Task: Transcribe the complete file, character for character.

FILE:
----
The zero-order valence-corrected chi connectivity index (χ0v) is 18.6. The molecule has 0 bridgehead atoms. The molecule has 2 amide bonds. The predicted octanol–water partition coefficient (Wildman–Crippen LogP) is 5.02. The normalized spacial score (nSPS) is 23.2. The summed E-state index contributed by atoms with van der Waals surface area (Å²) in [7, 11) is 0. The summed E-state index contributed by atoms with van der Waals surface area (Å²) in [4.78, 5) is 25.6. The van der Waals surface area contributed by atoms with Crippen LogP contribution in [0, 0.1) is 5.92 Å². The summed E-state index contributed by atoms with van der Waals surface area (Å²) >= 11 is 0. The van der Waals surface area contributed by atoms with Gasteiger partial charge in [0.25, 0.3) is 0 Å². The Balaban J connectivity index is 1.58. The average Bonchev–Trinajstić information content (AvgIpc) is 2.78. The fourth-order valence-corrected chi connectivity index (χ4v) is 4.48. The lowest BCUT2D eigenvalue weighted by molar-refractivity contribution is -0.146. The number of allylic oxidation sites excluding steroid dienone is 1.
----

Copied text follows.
The zero-order valence-corrected chi connectivity index (χ0v) is 18.6. The molecule has 0 bridgehead atoms. The molecule has 2 amide bonds. The predicted octanol–water partition coefficient (Wildman–Crippen LogP) is 5.02. The normalized spacial score (nSPS) is 23.2. The summed E-state index contributed by atoms with van der Waals surface area (Å²) in [7, 11) is 0. The summed E-state index contributed by atoms with van der Waals surface area (Å²) in [4.78, 5) is 25.6. The van der Waals surface area contributed by atoms with Crippen LogP contribution in [0, 0.1) is 5.92 Å². The summed E-state index contributed by atoms with van der Waals surface area (Å²) >= 11 is 0. The van der Waals surface area contributed by atoms with Gasteiger partial charge in [0.25, 0.3) is 0 Å². The Balaban J connectivity index is 1.58. The average Bonchev–Trinajstić information content (AvgIpc) is 2.78. The fourth-order valence-corrected chi connectivity index (χ4v) is 4.48. The lowest BCUT2D eigenvalue weighted by molar-refractivity contribution is -0.146. The number of allylic oxidation sites excluding steroid dienone is 1.